Professor in High Energy Physics
Fellow and Director of Studies at Trinity College
JJ Thomson Avenue
Cambridge CB3 0HE
Val Gibson is the Head of the High Energy Physics Research Group in the Cavendish. She holds a Special Honours BSc in Physics from the University of Sheffield (1983) and a DPhil in Experimental Particle Physics (1986), The Queen's College, Oxford. She was a Fellow in the Experimental Physics Division at CERN (1987-89) and came to Cambridge in 1989 as an SERC Advanced Fellow, held concurrently with the Stokes Senior Research Fellowship at Pembroke College (1989-1994). She was appointed as University Lecturer and Fellow of Trinity College in 1994, Reader in 2006, held a Royal Society Leverhulme Trust Senior Fellowship (2007-08) and became a Professor in 2009.
She enjoys science communication and is a Patron of the Gravity Fields Festival held in honour of Sir Isaac Newton. She is a champion of Women in Science and spearheaded the Cavendish Laboratory's success at achieving an Athena SWAN Gold award in 2014. She is a School of Physical Sciences Equality & Diversity Champion and Chair of the Institute of Physics Juno Panel. More details about her Women in Science activities can be found at the following link: http://www.hep.phy.cam.ac.uk/~gibson/Women%20in%20Science.htm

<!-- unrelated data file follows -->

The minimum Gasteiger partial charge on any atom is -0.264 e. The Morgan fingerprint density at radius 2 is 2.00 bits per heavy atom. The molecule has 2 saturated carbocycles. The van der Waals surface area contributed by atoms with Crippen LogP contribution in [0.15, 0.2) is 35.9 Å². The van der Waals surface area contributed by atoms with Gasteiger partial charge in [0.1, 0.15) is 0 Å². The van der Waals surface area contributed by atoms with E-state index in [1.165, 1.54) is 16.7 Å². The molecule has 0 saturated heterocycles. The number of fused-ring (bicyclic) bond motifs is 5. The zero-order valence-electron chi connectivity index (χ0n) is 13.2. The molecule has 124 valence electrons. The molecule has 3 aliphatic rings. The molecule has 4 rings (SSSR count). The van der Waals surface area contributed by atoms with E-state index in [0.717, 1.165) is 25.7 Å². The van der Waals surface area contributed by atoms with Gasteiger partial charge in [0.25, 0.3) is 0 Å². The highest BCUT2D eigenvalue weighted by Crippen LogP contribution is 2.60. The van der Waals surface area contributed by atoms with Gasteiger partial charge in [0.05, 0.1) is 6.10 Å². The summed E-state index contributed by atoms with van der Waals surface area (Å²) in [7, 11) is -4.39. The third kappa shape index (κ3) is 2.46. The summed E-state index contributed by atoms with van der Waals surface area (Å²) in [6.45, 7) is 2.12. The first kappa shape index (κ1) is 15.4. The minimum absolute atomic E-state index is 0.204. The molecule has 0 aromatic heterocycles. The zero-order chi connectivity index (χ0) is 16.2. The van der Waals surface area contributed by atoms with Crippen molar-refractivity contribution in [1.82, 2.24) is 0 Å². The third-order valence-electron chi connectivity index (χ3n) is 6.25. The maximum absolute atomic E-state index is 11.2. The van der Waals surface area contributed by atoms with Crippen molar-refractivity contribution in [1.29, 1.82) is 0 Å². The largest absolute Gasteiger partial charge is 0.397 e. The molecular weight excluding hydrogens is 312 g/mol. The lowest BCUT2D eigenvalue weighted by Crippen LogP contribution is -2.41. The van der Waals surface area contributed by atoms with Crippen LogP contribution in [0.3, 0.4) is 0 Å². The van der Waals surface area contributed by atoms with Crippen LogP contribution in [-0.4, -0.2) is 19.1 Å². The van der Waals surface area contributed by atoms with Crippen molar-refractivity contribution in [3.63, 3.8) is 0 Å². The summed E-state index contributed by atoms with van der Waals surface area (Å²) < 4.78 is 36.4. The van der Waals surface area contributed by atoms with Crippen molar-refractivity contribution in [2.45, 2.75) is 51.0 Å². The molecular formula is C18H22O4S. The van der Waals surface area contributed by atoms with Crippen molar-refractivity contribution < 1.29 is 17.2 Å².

My personal research interest is the search for new phenomena using particles containing heavy (bottom and charm) quarks. These are produced in copious amounts at the LHC and are detected by the LHCb experiment. The study of the production and decay of heavy quarks provides very precise measurements of the phenomenon called CP violation, which holds the key to our understanding of the matter-antimatter imbalance in the Universe. I have been the UK Spokesperson and PI for LHCb (2004-2008), representing 8 major institutes, and had the ultimate responsibility to deliver the UK contributions to the experiment and to ensure that the UK was at the forefront of the physics exploitation.
Previously I have worked on: the muon scattering experiment (EMC), where I made accurate measurements of the newly-discovered “EMC effect”; CP violation in the kaon system (NA31), where I made major contributions to the discovery of direct CP violation in the kaon system, and led the measurement of the CP-violating phases which set the world’s best limit for the invariance of CPT; and the OPAL experiment at the Large Electron-Positron (LEP) collider, where I played a major part in the silicon microvertex detector and B physics measurements.
My publications list can be found here.